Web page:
Publication
Journal of Applied Physics
Paper

Kinetics of laser-photochemical deposition by gas-phase dissociation

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Abstract

The effects of reaction and transport kinetics on deposition resulting from laser-induced gas-phase photodissociation were investigated using numerical and analytical models. Deposition rates and deposit profiles for a laser beam focused onto a substrate in a chamber were determined assuming production of metal atoms in the gas phase by a single-photon dissociation mechanism and free-molecular and diffusive transport to chamber surfaces. The predictions of the model computations were compared to experimental and theoretical results from the literature. The effect of total pressure on deposition rates and profiles depends strongly on the sticking coefficient. With a sticking coefficient of unity, deposition rates and profiles do not depend strongly on the total pressure or transport regime. However, when the sticking coefficient is 0.01, the deposit profile flattens dramatically at pressures below about 1 atm. The conditions and consequences of gas-phase reactant depletion due to diffusional limitations were also demonstrated. The extent of gas-phase reactant depletion can be predicted by a single dimensionless group; however, transport of the reaction product must also be considered to predict deposition rates. At high laser power or total pressure, reactant depletion leads to reduced deposition rates and flatter deposit profiles, and severe depletion can produce volcano-shaped deposits.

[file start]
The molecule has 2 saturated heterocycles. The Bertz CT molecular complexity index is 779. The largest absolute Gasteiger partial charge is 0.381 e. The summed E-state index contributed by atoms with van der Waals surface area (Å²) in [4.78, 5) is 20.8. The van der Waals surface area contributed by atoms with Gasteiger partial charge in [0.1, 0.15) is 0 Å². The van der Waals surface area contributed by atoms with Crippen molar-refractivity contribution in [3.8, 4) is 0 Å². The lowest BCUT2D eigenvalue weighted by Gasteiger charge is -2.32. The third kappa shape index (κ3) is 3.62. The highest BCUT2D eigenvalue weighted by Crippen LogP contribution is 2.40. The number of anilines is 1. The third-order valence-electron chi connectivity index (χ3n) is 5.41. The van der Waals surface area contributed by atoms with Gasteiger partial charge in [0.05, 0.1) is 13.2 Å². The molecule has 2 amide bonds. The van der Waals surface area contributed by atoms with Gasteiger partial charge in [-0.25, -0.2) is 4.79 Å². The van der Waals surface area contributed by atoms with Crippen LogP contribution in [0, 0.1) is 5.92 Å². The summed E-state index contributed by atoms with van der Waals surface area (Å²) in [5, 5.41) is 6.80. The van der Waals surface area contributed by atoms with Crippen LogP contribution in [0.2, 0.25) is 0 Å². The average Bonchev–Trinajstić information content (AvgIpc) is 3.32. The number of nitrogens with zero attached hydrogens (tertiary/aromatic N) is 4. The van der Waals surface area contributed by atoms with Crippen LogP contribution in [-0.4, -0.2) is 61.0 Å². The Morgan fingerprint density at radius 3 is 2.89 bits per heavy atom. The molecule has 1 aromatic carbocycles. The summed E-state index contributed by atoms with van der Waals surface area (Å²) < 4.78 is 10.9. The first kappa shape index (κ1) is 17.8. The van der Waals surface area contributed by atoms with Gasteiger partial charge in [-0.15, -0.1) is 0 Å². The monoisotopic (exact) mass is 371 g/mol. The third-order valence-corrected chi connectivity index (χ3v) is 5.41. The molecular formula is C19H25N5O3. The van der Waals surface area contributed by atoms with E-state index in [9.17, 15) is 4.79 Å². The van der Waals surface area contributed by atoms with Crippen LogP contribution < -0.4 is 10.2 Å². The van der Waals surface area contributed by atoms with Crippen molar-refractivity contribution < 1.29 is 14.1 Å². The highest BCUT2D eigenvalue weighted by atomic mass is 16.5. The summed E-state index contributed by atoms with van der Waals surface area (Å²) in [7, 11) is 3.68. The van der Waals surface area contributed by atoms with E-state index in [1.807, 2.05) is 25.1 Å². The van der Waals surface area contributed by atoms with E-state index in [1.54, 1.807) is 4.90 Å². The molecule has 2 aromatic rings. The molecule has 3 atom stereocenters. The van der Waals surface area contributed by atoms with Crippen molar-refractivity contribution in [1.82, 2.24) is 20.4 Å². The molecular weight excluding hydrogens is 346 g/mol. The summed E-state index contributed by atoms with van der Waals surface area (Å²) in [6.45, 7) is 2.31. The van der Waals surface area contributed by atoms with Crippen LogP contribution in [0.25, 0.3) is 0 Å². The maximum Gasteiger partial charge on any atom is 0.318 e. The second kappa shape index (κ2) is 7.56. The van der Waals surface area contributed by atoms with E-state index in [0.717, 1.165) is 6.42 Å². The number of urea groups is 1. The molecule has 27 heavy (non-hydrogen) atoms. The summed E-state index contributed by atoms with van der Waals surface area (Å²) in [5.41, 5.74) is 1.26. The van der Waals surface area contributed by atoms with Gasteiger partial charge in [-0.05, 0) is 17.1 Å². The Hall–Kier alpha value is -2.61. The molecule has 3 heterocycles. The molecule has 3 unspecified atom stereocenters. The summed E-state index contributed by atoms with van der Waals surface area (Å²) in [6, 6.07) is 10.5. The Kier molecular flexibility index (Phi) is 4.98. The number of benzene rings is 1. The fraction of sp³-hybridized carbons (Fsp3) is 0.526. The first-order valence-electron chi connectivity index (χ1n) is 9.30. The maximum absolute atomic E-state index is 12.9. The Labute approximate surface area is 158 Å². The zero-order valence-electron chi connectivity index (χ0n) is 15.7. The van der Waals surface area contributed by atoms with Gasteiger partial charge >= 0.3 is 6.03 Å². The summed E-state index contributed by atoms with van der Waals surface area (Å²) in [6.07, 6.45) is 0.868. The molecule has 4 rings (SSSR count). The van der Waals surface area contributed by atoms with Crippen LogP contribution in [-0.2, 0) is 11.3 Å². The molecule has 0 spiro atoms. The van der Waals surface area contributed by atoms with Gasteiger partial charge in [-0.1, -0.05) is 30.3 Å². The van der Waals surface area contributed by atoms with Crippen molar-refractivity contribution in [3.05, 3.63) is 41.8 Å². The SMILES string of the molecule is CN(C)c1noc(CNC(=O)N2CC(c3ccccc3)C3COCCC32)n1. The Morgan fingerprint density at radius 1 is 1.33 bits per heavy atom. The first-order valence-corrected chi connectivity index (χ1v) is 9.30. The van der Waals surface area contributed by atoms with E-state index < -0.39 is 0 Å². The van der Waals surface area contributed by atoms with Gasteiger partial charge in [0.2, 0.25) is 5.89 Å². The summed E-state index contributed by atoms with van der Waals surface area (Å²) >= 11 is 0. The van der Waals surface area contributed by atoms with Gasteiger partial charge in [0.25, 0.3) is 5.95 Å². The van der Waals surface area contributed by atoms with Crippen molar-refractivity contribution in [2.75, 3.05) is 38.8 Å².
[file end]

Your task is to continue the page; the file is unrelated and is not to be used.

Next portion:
Date

01 Dec 1991

Publication

Journal of Applied Physics

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